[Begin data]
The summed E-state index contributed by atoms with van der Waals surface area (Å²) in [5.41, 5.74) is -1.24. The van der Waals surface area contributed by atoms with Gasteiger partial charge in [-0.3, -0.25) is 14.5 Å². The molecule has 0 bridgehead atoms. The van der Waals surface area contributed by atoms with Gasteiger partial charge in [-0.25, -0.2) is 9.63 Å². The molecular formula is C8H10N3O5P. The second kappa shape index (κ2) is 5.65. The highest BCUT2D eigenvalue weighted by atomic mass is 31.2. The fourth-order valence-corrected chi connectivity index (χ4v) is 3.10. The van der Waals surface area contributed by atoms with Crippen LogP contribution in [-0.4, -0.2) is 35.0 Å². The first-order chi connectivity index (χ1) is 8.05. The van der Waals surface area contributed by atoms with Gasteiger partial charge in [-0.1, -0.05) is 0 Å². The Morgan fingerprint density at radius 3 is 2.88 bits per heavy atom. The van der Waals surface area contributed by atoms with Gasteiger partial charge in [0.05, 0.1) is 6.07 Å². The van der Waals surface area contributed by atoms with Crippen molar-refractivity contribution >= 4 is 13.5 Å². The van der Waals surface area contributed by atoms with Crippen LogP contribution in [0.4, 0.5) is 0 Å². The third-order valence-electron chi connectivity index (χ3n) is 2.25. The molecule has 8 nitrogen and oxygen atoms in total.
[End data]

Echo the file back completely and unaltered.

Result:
The summed E-state index contributed by atoms with van der Waals surface area (Å²) in [5.41, 5.74) is -1.24. The van der Waals surface area contributed by atoms with Gasteiger partial charge in [-0.3, -0.25) is 14.5 Å². The molecule has 0 bridgehead atoms. The van der Waals surface area contributed by atoms with Gasteiger partial charge in [-0.25, -0.2) is 9.63 Å². The molecular formula is C8H10N3O5P. The second kappa shape index (κ2) is 5.65. The highest BCUT2D eigenvalue weighted by atomic mass is 31.2. The fourth-order valence-corrected chi connectivity index (χ4v) is 3.10. The van der Waals surface area contributed by atoms with Crippen LogP contribution in [-0.4, -0.2) is 35.0 Å². The first-order chi connectivity index (χ1) is 8.05. The van der Waals surface area contributed by atoms with Gasteiger partial charge in [-0.1, -0.05) is 0 Å². The Morgan fingerprint density at radius 3 is 2.88 bits per heavy atom. The van der Waals surface area contributed by atoms with Gasteiger partial charge in [0.05, 0.1) is 6.07 Å². The van der Waals surface area contributed by atoms with Crippen molar-refractivity contribution >= 4 is 13.5 Å². The van der Waals surface area contributed by atoms with Crippen LogP contribution in [0.4, 0.5) is 0 Å². The third-order valence-electron chi connectivity index (χ3n) is 2.25. The molecule has 8 nitrogen and oxygen atoms in total.